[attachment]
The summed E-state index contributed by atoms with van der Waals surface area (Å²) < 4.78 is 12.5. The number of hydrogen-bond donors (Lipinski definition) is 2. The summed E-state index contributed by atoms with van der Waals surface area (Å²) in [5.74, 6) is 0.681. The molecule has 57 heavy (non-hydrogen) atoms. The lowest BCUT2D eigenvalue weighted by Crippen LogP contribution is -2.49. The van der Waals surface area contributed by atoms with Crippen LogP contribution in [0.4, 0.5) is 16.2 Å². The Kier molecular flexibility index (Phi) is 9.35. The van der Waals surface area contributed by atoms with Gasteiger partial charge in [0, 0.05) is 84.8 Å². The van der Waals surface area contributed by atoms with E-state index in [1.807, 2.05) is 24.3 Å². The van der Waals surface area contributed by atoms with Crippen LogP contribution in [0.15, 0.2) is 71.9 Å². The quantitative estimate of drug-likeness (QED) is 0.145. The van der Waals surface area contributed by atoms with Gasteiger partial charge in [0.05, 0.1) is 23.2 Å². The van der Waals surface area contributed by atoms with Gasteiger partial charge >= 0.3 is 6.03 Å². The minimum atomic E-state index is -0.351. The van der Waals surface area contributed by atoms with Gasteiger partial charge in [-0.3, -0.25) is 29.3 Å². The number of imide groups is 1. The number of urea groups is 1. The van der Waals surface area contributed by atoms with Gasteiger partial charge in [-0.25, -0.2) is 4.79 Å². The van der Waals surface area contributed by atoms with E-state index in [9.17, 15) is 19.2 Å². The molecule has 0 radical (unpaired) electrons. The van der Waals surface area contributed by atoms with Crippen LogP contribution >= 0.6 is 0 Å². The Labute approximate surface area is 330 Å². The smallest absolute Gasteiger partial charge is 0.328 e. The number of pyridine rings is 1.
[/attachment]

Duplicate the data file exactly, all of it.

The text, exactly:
The summed E-state index contributed by atoms with van der Waals surface area (Å²) < 4.78 is 12.5. The number of hydrogen-bond donors (Lipinski definition) is 2. The summed E-state index contributed by atoms with van der Waals surface area (Å²) in [5.74, 6) is 0.681. The molecule has 57 heavy (non-hydrogen) atoms. The lowest BCUT2D eigenvalue weighted by Crippen LogP contribution is -2.49. The van der Waals surface area contributed by atoms with Crippen LogP contribution in [0.4, 0.5) is 16.2 Å². The Kier molecular flexibility index (Phi) is 9.35. The van der Waals surface area contributed by atoms with Gasteiger partial charge in [0, 0.05) is 84.8 Å². The van der Waals surface area contributed by atoms with E-state index in [1.807, 2.05) is 24.3 Å². The van der Waals surface area contributed by atoms with Crippen LogP contribution in [0.15, 0.2) is 71.9 Å². The quantitative estimate of drug-likeness (QED) is 0.145. The van der Waals surface area contributed by atoms with Gasteiger partial charge in [0.05, 0.1) is 23.2 Å². The van der Waals surface area contributed by atoms with Gasteiger partial charge >= 0.3 is 6.03 Å². The minimum atomic E-state index is -0.351. The van der Waals surface area contributed by atoms with Gasteiger partial charge in [-0.3, -0.25) is 29.3 Å². The number of imide groups is 1. The number of urea groups is 1. The van der Waals surface area contributed by atoms with Gasteiger partial charge in [-0.25, -0.2) is 4.79 Å². The van der Waals surface area contributed by atoms with E-state index in [9.17, 15) is 19.2 Å². The molecule has 0 radical (unpaired) electrons. The van der Waals surface area contributed by atoms with Crippen LogP contribution >= 0.6 is 0 Å². The Labute approximate surface area is 330 Å². The smallest absolute Gasteiger partial charge is 0.328 e. The number of pyridine rings is 1.